The owner of the Monique Beauty Academy of Southeast Washington, accused of illegally keeping more than $100,000 in federal grant money intended to help needy students, was convicted in federal court here yesterday of conspiracy, obstruction of justice and false statement charges.

The jury of 10 men and two women deliberated for 80 minutes before it found James L. Sutton, 50, guilty of all 35 criminal counts against him. U.S. District Court Judge Joyce Hens Green released Sutton on personal bond on condition that he report regularly to court officials and his lawyer until his sentencing, scheduled for Jan. 28.

Prosecutors had contended Sutton fabricated and doctored student records to justify tuition grants for more than 120 enrollees who never actually attended the Monique Beauty Academy. Assistant U.S. Attorney Timothy J. Reardon III told the jury in his closing argument Thursday that Sutton once bragged, "I could get my dog a grant as long as it had a Social Security number."

According to evidence in the case, the academy received a total of $557,000 in Basic Educational Grant money from 1976 to 1979 from what was then called the Department of Health, Education and Welfare. The government contended that in addition to the $100,000 illegally kept by Sutton, another $185,000 is unaccounted for.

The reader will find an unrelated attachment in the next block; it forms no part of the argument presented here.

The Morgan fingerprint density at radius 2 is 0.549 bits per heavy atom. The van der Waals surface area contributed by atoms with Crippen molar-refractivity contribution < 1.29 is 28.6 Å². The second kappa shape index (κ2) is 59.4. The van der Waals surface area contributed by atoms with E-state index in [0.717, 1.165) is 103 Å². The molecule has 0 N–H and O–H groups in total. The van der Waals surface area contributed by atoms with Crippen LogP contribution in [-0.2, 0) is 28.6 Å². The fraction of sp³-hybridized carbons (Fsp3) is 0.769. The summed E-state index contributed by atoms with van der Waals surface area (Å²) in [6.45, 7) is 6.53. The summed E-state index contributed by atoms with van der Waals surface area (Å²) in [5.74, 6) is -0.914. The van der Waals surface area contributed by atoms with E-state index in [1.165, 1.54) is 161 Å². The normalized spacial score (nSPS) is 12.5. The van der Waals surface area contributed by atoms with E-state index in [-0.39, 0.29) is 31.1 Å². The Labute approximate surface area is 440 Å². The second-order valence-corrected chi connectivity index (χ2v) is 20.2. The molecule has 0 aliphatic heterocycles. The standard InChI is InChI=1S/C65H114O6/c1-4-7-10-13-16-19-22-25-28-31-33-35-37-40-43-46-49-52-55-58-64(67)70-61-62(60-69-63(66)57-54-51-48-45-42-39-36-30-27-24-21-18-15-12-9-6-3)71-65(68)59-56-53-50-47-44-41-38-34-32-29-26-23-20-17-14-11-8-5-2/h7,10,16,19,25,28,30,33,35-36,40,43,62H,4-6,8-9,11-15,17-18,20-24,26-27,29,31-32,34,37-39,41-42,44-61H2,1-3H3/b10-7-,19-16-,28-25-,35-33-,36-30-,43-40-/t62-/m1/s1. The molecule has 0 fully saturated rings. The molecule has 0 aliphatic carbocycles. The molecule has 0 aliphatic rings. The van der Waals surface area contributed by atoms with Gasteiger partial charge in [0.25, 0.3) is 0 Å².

Sutton, who did not testify at his trial, contended through evidence from an independent accountant that he still had time under the grant provisions to return grant money to the federal government.

Represented by attorney Patrick J. Christmas, Sutton also contended that he had no knowledge of fraudulent activity and blamed any irregularities on two former employes.

The two employes, a lawyer and a secretary, who were both named by a grand jury as unindicted coconspirators with Sutton, testified for the government that they had acted at Sutton's direction. Moreover, the lawyer testified he received a 20 percent cut -- about $54,000 -- as his share of the grant money.

FBI agent Robert J. Kirwan Jr. and Joseph Prioleau of the inspector general's office in the Department of Health and Human Services (formerly HEW) investigated the case against Sutton, along with the U.S. Attorney's office.

After HEW program review officers started inspecting the academy's records in 1978, Sutton began directing employes to doctor school records to support the grant awards, prosecutors said.